Rocky Mountain National Park: The Park Service intends to repair Lily Lake Dam

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From the Fort Collins Coloradoan (Kevin Duggan):

Park superintendent Vaughan Baker said a contractual requirement that the park retain the water rights assigned to the lake and maintain the dam forced the decision to repair the aging structure rather than remove it. “It turns out we are legally obligated to keep it,” Baker said in an interview Tuesday.

The decision is tentative based on the outcome of final consultations with the U.S. Fish and Wildlife Service, Baker said. The lake is stocked with greenback cutthroat trout, which is a native but threatened species. Repairing the dam is expected to cost more than $800,000. Construction is expected to begin in the fall…

Lily Lake was a natural lake before a dam was built on its eastern edge in 1915. The dam raised the lake’s water level about 4 feet, increased its surface area from 14 acres to 17 and increased its capacity from about 39 acre feet of water to 75. The lake was added to the park in 1991 after it was acquired and saved from development by the Conservation Fund in 1989. The park acquired water rights for the lake about 10 years ago. An agreement with the Estes Valley Land Trust requires the park to retain the water rights and maintain the dam in perpetuity, Baker said.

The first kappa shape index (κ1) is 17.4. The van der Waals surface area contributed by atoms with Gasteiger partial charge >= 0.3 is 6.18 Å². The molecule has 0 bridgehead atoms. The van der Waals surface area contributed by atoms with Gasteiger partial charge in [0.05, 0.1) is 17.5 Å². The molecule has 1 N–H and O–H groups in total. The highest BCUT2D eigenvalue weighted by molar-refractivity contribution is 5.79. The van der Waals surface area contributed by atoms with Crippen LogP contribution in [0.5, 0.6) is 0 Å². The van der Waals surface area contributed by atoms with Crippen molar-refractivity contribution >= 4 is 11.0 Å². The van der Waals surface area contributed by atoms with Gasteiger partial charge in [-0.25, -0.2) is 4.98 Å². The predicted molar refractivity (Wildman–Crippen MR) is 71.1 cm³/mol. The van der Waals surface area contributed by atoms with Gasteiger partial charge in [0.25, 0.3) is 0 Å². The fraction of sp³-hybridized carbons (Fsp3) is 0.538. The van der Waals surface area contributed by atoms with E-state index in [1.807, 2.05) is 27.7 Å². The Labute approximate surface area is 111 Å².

More Rocky Mountain National Park coverage here and here.

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